Australian Dairy Conference

Young Dairy Scientist Communication Award

The Australian Dairy Conference Young Dairy Scientist Communication Award aims to be the most prestigious and esteemed award for young dairy scientists. 

The competition has been a long running part of ADC conferences, but after a break from the program over the last two years,  ADC brought the initiative back to the 2017 program with a fresh face and a highly desirable prize.  

The Young Scientist session is always highly commended and sought after by our delegates, who are information seekers and have an appetite for learning about new technologies and research within the dairy industry.

The award is aimed at early-stage career scientists, and nominees must have completed a recognized unit of study within the past five years.

The finalists of the Young Dairy Scientist Award are required to:

  • Prepare an article for submission to the Australian Dairy Farmers Journal (a copy of this will be printed in the conference proceedings)
  • Prepare something to display for presentation to delegates at the ADC event. 
  • Prepare and deliver a six-minute powerpoint presentation at the conference
  • Attend the conference Gala dinner where the winner will be announced

Each finalist will be given a complimentary full conference registration to attend ADC in Melbourne plus a travel allowance.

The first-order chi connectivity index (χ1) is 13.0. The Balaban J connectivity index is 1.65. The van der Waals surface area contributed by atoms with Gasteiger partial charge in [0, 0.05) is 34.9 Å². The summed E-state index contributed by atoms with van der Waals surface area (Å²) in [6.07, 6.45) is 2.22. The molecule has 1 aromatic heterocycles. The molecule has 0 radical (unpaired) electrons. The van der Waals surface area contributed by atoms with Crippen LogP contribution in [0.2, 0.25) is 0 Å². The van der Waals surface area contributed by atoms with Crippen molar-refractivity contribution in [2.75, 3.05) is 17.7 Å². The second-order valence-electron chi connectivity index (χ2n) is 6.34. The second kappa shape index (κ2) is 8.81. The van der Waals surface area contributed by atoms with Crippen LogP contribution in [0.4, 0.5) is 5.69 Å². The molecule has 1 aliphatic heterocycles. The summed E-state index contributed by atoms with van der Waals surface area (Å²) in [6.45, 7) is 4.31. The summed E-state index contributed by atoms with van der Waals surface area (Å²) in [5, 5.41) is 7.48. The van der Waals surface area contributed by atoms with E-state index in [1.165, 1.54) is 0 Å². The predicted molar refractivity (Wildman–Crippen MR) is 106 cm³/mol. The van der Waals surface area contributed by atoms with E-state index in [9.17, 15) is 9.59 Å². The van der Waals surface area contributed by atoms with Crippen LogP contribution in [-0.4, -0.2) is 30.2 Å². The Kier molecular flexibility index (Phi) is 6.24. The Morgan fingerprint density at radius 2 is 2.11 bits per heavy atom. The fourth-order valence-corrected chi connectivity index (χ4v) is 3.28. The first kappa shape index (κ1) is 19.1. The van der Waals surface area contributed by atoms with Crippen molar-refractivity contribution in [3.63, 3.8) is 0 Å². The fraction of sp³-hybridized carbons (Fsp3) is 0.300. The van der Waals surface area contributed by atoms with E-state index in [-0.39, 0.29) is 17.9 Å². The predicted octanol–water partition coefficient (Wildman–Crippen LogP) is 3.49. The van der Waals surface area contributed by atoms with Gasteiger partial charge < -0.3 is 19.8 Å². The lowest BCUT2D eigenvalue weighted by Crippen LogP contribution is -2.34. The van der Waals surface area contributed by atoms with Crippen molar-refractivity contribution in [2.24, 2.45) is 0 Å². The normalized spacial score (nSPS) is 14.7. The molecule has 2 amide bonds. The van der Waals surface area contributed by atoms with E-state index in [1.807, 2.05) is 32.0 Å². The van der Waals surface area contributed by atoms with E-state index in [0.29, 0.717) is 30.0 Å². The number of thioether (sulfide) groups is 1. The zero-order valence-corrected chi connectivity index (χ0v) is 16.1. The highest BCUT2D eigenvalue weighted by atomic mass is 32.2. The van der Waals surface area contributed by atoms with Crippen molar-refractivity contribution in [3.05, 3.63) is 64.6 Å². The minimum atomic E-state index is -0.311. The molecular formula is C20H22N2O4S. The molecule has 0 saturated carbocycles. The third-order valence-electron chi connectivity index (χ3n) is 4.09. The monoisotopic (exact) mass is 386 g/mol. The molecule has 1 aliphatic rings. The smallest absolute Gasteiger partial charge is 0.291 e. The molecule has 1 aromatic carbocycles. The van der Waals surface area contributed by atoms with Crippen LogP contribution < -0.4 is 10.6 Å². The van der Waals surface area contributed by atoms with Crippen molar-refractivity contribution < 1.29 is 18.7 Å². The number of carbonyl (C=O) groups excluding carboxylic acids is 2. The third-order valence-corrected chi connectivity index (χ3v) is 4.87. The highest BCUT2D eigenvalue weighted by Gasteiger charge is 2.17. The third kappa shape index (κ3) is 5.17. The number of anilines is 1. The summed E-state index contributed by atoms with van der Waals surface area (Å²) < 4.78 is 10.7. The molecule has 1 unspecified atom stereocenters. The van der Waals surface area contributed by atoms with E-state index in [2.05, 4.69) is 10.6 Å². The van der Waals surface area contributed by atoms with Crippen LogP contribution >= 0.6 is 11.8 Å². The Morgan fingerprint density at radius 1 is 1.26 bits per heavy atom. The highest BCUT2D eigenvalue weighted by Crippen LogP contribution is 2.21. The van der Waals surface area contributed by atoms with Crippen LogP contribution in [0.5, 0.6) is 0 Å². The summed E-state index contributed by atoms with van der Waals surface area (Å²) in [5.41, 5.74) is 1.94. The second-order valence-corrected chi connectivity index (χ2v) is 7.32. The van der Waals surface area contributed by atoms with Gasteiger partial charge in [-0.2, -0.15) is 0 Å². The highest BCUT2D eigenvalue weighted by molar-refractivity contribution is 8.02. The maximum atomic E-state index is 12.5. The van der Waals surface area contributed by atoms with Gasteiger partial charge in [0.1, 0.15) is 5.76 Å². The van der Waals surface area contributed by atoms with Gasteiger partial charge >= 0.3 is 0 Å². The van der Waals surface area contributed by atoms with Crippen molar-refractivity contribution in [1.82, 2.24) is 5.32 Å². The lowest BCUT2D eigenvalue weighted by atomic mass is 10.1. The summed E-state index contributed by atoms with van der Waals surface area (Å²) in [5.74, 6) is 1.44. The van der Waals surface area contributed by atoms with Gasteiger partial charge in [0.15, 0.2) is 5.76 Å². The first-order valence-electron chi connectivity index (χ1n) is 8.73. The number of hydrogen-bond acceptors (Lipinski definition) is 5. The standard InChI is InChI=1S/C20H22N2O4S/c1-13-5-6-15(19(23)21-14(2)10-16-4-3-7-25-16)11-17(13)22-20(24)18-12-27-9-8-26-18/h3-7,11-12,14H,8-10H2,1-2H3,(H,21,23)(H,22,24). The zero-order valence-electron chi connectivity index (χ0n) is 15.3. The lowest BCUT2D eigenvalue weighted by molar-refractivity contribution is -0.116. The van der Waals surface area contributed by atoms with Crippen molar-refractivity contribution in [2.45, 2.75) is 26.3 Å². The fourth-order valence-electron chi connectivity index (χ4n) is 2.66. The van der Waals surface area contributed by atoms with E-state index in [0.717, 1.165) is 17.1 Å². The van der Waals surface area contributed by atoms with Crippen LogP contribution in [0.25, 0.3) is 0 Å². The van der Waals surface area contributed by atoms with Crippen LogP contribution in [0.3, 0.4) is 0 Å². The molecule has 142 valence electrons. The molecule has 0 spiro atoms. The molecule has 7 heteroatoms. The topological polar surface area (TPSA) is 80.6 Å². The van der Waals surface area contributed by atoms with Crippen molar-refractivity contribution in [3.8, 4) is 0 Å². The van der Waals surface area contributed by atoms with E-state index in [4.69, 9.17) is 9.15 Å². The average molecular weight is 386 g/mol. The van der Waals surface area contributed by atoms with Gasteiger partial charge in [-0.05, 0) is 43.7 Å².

The 2018 ADC Young Dairy Scientist Award is proudly sponsored by Dow AgroSciences.


Winner of the 2018 Dow AgroSciences Young Dairy Scientist CommunicationAward

At ADC 2018 Melbourne, Alison Hall from the Tasmania Institute of Agriculture was awarded the Young Dairy Scientist Communication Award Winner.

Alison is a PhD candidate with the Tasmanian Institute of Agriculture (TIA), based at the University of Tasmania. Alison’s PhD aims to investigate what pasture management tools and technology are currently being used on Tasmanian dairy farms; to understand what factors have driven the decision making behind tool and technology use and implementation, and to understand what factors influence engagement with extension activities.

Prior to commencing her PhD, Alison worked as a Dairy Industry Extension and Development Officer for four years with TIA, developing an interest in pasture management, business management, and farmer decision making.

Congratulations Alison and the 2018 finalists:

  • Min Wang, LaTrobe University & DairyBio
  • Beth Scott, Wageningen University, Netherlands
  • Ruchika Perera, University of Melbourne
  • Paula Giraldo, University of Melbourne 
  • Pablo Alvarez, Universirty of Melbourne






































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